Not max. RPM is interesting but the real RPM at print speed.
Re: Pololu geared DC motor 30g prototype extruder
May 17, 2016 04:45PM
Quote
rklauco
Not that I'd like to disagree, but your calculation is a bit wrong - NEMA17 shaft radius is 2.5mm (5mm diameter). However, it can spin (tested) up to 4000rpm.
For me, the biggest problem here is the price of the motor+encoder - I've got 5 of the motors for $7, but with no encoder. And that seems to be the major difference here sad smiley
I'll do my tests - if a simple hall-effect sensor on the outside of the motor housing will not be enough to measure something - I'd love to have the motor as an extruder drive, when playing with it on 12V, I am unable to even slow down the shaft by hand, unbelievable torque for such a small housing.

Regarding the calculations, I don't think it is OK to consider just the NEMA17 shaft diameter as the rotor inside the housing is pretty big (say 35mm dia), which is the main culprit (even ignoring the depth of the rotor). That's why large NEMAs have more inertia for the same stack depth than the smaller one. Just compare the spec sheet of a NEMA17 of 24mm with that of a NEMA14 of the same 24mm depth.

The hall-effect sensor should show something, but might not be enough. Perhaps a pair of them on opposite sides. The encoder + disk is about $4 (you get two of each from Pololu for $8) and you only need one even if the motor overheats and needs replacement. It is worth experimenting as they can be found even cheaper on Aliexpress.

The biggest issue would be interfacing with the controller and typical 8bit controllers might have a hard time counting the steps. I didn't hear anything yet from any Smoothieboard experts regarding the use of the hardware QEI feature of the LPC17xx.
Re: Pololu geared DC motor 30g prototype extruder
May 17, 2016 04:55PM
The problem with the ones from aliexpress os that their shaft does not extend to the other side of the motor - therefore no encoder can be used on it sad smiley
Re: Pololu geared DC motor 30g prototype extruder
May 17, 2016 09:27PM
Inertia moment:
J = 0.5 * m * R^2

Kinetic energy
E = 0.5 * J * w^2

Stepper:
R = 0.02 m
m = 0.26 kg
w = 100 rpm = 5 rad/c
J=0.000052
E=0.00065 J

Small DC:
R=0.005 m
m= 0.011 kg
w=10000 rpm=500 rad/c
J=0.00000014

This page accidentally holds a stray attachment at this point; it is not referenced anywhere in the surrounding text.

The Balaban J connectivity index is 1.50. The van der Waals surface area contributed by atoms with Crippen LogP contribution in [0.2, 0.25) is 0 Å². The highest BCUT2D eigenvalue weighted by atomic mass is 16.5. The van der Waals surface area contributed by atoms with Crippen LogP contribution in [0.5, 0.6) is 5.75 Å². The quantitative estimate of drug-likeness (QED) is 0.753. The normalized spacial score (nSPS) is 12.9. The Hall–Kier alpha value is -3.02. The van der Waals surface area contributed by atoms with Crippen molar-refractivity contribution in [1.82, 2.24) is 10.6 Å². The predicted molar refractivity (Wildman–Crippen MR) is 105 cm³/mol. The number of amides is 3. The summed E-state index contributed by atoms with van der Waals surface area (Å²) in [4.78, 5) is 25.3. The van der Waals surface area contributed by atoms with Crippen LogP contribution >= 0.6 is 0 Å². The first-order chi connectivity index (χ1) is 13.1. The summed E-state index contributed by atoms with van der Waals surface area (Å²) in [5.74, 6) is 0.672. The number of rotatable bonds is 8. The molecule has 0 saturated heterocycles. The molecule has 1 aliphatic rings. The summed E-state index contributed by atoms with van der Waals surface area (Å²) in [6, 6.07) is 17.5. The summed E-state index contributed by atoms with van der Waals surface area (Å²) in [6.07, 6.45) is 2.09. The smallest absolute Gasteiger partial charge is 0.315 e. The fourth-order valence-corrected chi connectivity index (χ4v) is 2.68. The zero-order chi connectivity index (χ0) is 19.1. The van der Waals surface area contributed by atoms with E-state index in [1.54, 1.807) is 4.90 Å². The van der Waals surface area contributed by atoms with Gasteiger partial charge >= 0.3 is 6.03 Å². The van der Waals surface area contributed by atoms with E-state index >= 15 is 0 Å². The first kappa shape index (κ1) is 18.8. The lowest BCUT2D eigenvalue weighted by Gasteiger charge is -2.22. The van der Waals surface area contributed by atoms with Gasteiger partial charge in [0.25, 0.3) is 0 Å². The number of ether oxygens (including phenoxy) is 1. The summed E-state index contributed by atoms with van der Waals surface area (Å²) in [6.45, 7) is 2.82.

E=0.0175 J
*(values are rough)

Small DC is more "inertial" then big stepper due to high speed.

Edited 1 time(s). Last edit at 05/17/2016 09:30PM by Andrey_SSh.
Re: Pololu geared DC motor 30g prototype extruder
May 18, 2016 12:19AM
Quote
Andrey_SSh
Inertia moment:
J = 0.5 * m * R^2

Kinetic energy
E = 0.5 * J * w^2

Stepper:
R = 0.02 m
m = 0.26 kg
w = 100 rpm = 5 rad/c
J=0.000052
E=0.00065 J

Small DC:
R=0.005 m
m= 0.011 kg
w=10000 rpm=500 rad/c
J=0.00000014
E=0.0175 J
*(values are rough)

Small DC is more "inertial" then big stepper due to high speed.

According to the measurements from rklauco, the motor spins at 4000rpm. Rounding up to 5000 and using the rotor+gearbox mass of 6g, we have J = 0.000000075, and E = 0.00234375 J -- an order of magnitude smaller. Yet, none of these are remotely accurate as we did not account for the idler bearings and the filament elasticity and the pressure from the nozzle, etc. In practical terms, there are other factors that have a much bigger impact.

Another idea for encoder - using a rotary tool (aka Dremel) cut a small slit on the flat side of the motor, say 5mm x 1mm and place a pair of IR LED + sensor. The light would bounce in the rotor armature and give three pulses per rotation, which is enough given the high ratio of the gearbox.
Re: Pololu geared DC motor 30g prototype extruder
May 18, 2016 12:52AM
It's a waste of time these calculations.
First of all, inertia only applies to moving objects.
Therefore you only have to account the weight of the rotor, not the stator part of the motor.
And, in the small DC, it's magnitudes smaller - like 2 orders of magnitude.
Also, the inertia by design applies to the shaft, BUT the shaft has a serious breaking force introduced by the gearbox right to it. Therefore the resistive force of the gearbox will significantly limit all the inertia moment from the shaft.
Simply said - the inertia of the small DC motor is so small, it's irrelevant for the usage in extruder in total - the weight of the hobbed shaft + relevant part of moving bearings is bigger then the motor.

I have a bit of an issue with the motor-to-shaft coupling. I am trying to come up with something different - like 5-to-3mm reduction and using directly MK7 gear. However, I do not have currently the needed material, so I'll be doing some shopping this afternoon.

While the IR sensor is probably possible, I don't want to drill into the motor. My other driving idea is to glue a magnet on top of the MK7 bolt and use something like the ASM sensor for magnetic rotation. Or I can still use another circular encoder wheels with huge resolution and quadrature encoder as I did for Z axis - there I have resolution of ~3000 impulses per 1mm of movement, that should be plenty for extruder winking smiley
Re: Pololu geared DC motor 30g prototype extruder
May 18, 2016 09:53AM
Quote
rklauco
I have a bit of an issue with the motor-to-shaft coupling. I am trying to come up with something different - like 5-to-3mm reduction and using directly MK7 gear. However, I do not have currently the needed material, so I'll be doing some shopping this afternoon.

I'm thinking along the same lines using stock 5mm brass/aluminum to make it easier for other to replicate, but I have the Mk8 gear that has a smaller diameter (6.7mm) and should provide about 35% increase in torque (there was a study about mk7 vs mk8).